"We need to stay on top of what people are searching for in our industry," says Mike Tindal, vice president of marketing for Opalis. "Our keyword research gives us a quantitative overview of how frequently Web searchers are using a broad set of industry terms and enables us to strategically position our Web pages to meet their information needs."
Keyword research begins with collection. First, gather potential search terms from wherever they can be found: industry publications, marketing materials, subject matter experts and competitors' Web sites. Add some quick and easy customer insights to your sample. Ask some current customers to describe your products or services in generic terms, then ask them what search phrases they'd use to find companies such as yours on the Web.
With these phrases you can explore stem variations using tools like Yahoo's keyword research tool [http://inventory.overture.com]. Say your company sells business intelligence software. If you type "business intelligence" into the Overture tool — a phrase searched 37,538 times in Yahoo during May — you'll learn that this highly competitive term has many longer variants, such as "business intelligence tool" (486 entries). Scroll down and you'll find less predictable phrases, such as "business intelligence learning organizational," which generated 134 searches that same month (see screen image). You'll find gems in these long search strings, phrases that generate highly targeted traffic and that often exist below your competitors' radar.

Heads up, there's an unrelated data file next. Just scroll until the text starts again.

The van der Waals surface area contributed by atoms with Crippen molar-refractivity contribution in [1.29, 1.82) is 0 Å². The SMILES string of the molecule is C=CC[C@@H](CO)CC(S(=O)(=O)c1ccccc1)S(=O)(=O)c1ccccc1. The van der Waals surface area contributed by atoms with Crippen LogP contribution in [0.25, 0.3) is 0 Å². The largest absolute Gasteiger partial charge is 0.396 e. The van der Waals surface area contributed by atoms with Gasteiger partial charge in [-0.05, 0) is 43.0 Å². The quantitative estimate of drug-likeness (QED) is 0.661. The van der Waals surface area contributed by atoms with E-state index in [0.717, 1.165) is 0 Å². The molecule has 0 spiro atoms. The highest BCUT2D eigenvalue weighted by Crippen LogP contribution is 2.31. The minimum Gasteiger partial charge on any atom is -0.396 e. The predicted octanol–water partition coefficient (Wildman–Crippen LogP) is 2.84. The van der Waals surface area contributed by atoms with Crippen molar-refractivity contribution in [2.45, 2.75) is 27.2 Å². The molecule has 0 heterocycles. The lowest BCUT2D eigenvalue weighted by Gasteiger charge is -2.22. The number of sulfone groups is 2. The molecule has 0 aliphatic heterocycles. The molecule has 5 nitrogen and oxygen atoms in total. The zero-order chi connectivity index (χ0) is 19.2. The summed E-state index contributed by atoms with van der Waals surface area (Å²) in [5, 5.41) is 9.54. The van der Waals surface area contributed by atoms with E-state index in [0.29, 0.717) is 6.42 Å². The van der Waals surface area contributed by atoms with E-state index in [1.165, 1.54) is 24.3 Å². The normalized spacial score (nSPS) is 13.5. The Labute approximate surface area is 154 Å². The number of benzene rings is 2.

More sophisticated research would look at additional factors. The Keyword Efficiency Index (KEI) is a statistical measure that compares search frequency to the number of competing pages. It helps identify good optimization opportunities where search volume is high and the number of matching Web pages is low. Monitoring historical KEI tracking data over time can also be valuable, and is particularly effective for spotting seasonal trends. Misspellings are another consideration. Obviously, you don't want to embed misspelled words in your page, but a misspelling is a wonderful way to target pay-per-click advertising programs.